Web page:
Furthermore, such assumptions about the nature of reality can cause us to fall prey to the foolish consistency hobgoblin of Thoreau (true for both little and big minds, I’m afraid).

FitOldDog enjoys the Obama Trail

Having fixed my plantar fasciitis, using a combination of the FitOldDog Method, and the ASTRO, I enjoyed a hike along the Obama trail near Asheville today, with Deb and Willbe. Photo by FitOldDog, with permission.

Let’s return to my friend’s accusation of sample bias in my Facebook datasets. Well, I admit to:

Under-coverage bias: Most of my data come from Facebook in the form of stories, many about people being unable to fix their plantar fasciitis. Clearly my data will be skewed to under-represent people who fixed their problem.

Nonresponse or Voluntary Response bias: Some people don’t want to tell their stories on Facebook, or any other media that I can access.

Misdiagnosis bias: Some of these people have surely been misdiagnosed, thus contaminating my datasets.

Inadequate reporting bias: A critical component of these datasets is a listing of the treatments tried that failed to ameliorate symptoms. Some people just say they have tried everything, which has to be excluded from my analysis, as ‘everything’ is undefined.

FitOldDog's plantar fasciitis landing page at fitolddog.com

This whole journey started way back when, in the early days of FitOldDog. Visit this site at FitOldDog.Com

FitOldDog Bias: Based on personal experience, I consider inflammation of the plantar fascia as a primary cause of this condition to be extremely unlikely. In my opinion, all treatments, of which I am aware, even nutritional modifications, have the potential to alter biomechanics in a manner that could stress normal proprioceptive function. I’ve moved away from my initial opinion that the answer lies in the loose connective tissue, known as fascia. It is probably involved, but not as a primary cause. Yes! I changed my mind, based on anecdotal data from one subject, myself.

I plan to continue with my junk science, because it is so interesting!

Best defense against sports injury is your mindI’m busy putting in another 100 cases, and improving our benefit risk equation, having addressed the divide by zero dilemma – had to think about that one, and the answer came to me during a very wet 6-mile trail run.

I’m increasingly persuaded that plantar fasciitis research should be directed towards the study of proprioceptive imbalance, at least for it’s earliest stages. Based on my understanding of disease progression, this is probably when the condition is most amenable to treatment.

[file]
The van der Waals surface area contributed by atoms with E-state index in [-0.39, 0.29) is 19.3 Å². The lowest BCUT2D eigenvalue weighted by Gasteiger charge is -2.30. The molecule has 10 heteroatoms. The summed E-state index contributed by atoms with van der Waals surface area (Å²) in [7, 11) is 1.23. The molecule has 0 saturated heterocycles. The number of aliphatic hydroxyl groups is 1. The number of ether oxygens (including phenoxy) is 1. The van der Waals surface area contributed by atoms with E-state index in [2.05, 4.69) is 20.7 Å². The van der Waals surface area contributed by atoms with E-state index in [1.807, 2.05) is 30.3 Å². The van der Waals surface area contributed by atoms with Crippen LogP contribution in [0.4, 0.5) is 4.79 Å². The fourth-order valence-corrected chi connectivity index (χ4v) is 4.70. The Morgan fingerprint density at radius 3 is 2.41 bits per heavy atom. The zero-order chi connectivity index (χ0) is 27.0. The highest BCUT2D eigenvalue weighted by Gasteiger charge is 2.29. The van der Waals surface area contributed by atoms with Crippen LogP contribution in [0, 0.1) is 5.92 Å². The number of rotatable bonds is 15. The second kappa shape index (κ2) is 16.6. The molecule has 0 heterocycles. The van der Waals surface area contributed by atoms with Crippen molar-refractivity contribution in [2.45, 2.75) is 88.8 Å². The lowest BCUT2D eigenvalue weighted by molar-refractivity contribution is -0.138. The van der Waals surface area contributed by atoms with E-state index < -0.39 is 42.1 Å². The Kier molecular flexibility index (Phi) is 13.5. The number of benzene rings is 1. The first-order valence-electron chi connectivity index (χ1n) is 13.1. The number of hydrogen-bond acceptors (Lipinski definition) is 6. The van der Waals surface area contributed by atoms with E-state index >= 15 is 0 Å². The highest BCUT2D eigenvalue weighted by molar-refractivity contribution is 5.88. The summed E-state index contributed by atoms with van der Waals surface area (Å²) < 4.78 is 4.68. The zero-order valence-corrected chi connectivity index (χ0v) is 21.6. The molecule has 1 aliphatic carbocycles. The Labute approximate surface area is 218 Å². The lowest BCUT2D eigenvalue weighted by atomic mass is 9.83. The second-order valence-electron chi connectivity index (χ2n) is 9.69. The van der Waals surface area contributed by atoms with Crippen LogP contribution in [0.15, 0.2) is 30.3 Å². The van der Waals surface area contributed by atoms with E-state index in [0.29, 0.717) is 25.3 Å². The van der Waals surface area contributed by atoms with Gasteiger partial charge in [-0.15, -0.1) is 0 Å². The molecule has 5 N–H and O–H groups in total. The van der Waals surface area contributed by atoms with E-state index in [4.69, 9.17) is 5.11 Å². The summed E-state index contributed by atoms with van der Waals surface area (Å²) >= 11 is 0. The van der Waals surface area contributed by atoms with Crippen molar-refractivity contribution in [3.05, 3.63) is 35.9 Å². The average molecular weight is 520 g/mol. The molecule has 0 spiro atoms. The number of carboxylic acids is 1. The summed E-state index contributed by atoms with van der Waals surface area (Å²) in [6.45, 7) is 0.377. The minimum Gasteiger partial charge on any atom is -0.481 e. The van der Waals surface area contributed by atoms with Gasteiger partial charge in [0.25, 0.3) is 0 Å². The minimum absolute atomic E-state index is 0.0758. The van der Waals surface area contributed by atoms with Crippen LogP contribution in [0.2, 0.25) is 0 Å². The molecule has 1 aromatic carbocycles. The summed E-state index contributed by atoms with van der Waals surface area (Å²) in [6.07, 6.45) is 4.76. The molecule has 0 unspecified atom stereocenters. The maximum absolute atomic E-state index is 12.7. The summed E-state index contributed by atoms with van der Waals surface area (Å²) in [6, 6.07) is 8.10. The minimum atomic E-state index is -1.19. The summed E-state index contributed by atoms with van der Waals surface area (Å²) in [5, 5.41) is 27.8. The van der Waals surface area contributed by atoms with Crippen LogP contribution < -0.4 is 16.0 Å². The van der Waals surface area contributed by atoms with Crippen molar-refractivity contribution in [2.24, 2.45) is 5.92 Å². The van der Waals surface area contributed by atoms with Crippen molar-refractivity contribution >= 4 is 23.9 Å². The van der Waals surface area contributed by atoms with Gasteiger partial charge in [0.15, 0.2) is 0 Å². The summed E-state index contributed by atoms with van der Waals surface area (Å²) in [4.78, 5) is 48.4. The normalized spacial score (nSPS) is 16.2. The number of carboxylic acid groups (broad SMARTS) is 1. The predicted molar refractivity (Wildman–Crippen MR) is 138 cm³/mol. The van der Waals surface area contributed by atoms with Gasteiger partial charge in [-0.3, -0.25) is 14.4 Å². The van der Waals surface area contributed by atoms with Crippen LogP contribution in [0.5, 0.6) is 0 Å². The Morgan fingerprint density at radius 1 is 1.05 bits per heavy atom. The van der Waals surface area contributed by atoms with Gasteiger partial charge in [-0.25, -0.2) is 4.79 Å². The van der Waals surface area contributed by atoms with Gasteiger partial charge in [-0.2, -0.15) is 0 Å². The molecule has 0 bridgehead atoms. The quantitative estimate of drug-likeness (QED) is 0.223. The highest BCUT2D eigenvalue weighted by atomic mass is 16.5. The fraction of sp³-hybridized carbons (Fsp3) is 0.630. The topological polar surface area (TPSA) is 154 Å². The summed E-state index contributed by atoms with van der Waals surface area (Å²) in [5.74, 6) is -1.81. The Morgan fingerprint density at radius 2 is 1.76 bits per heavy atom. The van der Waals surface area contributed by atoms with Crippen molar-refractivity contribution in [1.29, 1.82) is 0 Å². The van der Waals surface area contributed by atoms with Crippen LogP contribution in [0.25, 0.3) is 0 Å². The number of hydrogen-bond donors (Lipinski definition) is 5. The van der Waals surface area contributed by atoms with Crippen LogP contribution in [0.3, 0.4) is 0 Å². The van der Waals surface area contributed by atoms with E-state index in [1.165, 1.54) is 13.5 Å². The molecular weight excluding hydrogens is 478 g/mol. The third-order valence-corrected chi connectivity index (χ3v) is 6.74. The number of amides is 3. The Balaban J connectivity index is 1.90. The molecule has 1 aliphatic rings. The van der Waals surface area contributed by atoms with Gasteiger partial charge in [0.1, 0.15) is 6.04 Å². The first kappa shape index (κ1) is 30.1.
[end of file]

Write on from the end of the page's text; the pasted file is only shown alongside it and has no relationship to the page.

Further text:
At least try the ASTRO before you risk your foot; because it appears to make sense and it worked for FitOldDog. That is why I enjoyed a pretty rigorous hike today, during an easy week of Ironman training, having fixed my heel pain without the doubtful aid of risky, and in my opinion misguided, heel injections.

Finally, am I irritated by my friend calling my hard work ‘junk science?’ Not one bit! He took the time to think about it, which is a gift to any scientist, unless such a report were to block my funding.

But as I have no funding, no agro!

Happy Trails.

 

Comments

  1. rory conolly says:

    I wonder how much plantar fasciitis there was back in cave man days, before there were shoes with built-up padded heels that facilitate fast, heel-strike running – possibly faster running than we are really designed to do. Starting bare foot/forefoot running in a adult years isn’t the same thing as doing it from birth.

    • I wonder about such things, too. But I have no idea how to find out, without a time machine. Starting barefoot later in life is pretty risky, and it gave me a hard time. One guy in my dataset reported fixing it with barefoot running, just because he saw someone run by his apartment barefoot, and he thought he’d give it a try, and his plantar fasciitis went away. How’s training? -kevin

Speak Your Mind

*

WordPress spam blocked by CleanTalk.
Disclaimer: As a veterinarian, I do not provide medical advice for human animals. If you undertake or modify an exercise program, consult your medical advisors before doing so. Undertaking activities pursued by the author does not mean that he endorses your undertaking such activities, which is clearly your decision and responsibility. Be careful and sensible, please.